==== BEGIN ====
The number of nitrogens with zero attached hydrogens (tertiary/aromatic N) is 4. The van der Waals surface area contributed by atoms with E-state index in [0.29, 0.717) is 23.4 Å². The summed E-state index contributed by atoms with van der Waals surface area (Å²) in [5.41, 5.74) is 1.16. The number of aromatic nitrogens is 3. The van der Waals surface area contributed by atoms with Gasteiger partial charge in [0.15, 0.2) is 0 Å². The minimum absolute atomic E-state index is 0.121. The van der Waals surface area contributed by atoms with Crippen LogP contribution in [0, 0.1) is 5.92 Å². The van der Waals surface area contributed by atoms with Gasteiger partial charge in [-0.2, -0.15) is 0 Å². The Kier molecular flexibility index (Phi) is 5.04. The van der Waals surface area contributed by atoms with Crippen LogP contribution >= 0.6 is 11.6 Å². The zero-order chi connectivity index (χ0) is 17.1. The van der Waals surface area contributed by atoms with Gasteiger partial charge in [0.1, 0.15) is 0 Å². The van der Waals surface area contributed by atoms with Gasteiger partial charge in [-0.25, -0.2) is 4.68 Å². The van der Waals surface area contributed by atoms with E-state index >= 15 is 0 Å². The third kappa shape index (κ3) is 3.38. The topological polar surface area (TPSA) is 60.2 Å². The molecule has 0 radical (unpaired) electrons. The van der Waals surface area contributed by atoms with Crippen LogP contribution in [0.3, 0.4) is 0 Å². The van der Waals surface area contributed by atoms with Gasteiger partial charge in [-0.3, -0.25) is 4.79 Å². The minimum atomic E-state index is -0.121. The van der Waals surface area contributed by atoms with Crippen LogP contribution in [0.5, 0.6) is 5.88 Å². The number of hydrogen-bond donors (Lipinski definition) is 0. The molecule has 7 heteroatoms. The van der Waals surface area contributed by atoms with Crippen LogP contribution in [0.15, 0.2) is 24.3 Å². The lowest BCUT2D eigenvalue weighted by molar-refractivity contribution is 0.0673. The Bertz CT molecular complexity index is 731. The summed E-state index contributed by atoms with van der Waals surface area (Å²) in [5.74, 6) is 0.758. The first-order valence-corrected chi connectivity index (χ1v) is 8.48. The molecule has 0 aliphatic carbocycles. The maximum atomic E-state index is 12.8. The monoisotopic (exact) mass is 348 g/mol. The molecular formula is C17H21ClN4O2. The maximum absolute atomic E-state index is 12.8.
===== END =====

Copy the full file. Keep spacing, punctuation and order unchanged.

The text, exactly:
The number of nitrogens with zero attached hydrogens (tertiary/aromatic N) is 4. The van der Waals surface area contributed by atoms with E-state index in [0.29, 0.717) is 23.4 Å². The summed E-state index contributed by atoms with van der Waals surface area (Å²) in [5.41, 5.74) is 1.16. The number of aromatic nitrogens is 3. The van der Waals surface area contributed by atoms with Gasteiger partial charge in [0.15, 0.2) is 0 Å². The minimum absolute atomic E-state index is 0.121. The van der Waals surface area contributed by atoms with Crippen LogP contribution in [0, 0.1) is 5.92 Å². The van der Waals surface area contributed by atoms with Gasteiger partial charge in [-0.2, -0.15) is 0 Å². The Kier molecular flexibility index (Phi) is 5.04. The van der Waals surface area contributed by atoms with Crippen LogP contribution >= 0.6 is 11.6 Å². The zero-order chi connectivity index (χ0) is 17.1. The van der Waals surface area contributed by atoms with Gasteiger partial charge in [0.1, 0.15) is 0 Å². The van der Waals surface area contributed by atoms with Gasteiger partial charge in [-0.25, -0.2) is 4.68 Å². The van der Waals surface area contributed by atoms with E-state index >= 15 is 0 Å². The third kappa shape index (κ3) is 3.38. The topological polar surface area (TPSA) is 60.2 Å². The molecule has 0 radical (unpaired) electrons. The van der Waals surface area contributed by atoms with Crippen LogP contribution in [0.3, 0.4) is 0 Å². The van der Waals surface area contributed by atoms with Gasteiger partial charge in [-0.3, -0.25) is 4.79 Å². The minimum atomic E-state index is -0.121. The van der Waals surface area contributed by atoms with Crippen LogP contribution in [0.5, 0.6) is 5.88 Å². The number of hydrogen-bond donors (Lipinski definition) is 0. The molecule has 7 heteroatoms. The van der Waals surface area contributed by atoms with Crippen LogP contribution in [0.15, 0.2) is 24.3 Å². The lowest BCUT2D eigenvalue weighted by molar-refractivity contribution is 0.0673. The Bertz CT molecular complexity index is 731. The summed E-state index contributed by atoms with van der Waals surface area (Å²) in [5.74, 6) is 0.758. The first-order valence-corrected chi connectivity index (χ1v) is 8.48. The molecule has 0 aliphatic carbocycles. The maximum atomic E-state index is 12.8. The monoisotopic (exact) mass is 348 g/mol. The molecular formula is C17H21ClN4O2. The maximum absolute atomic E-state index is 12.8.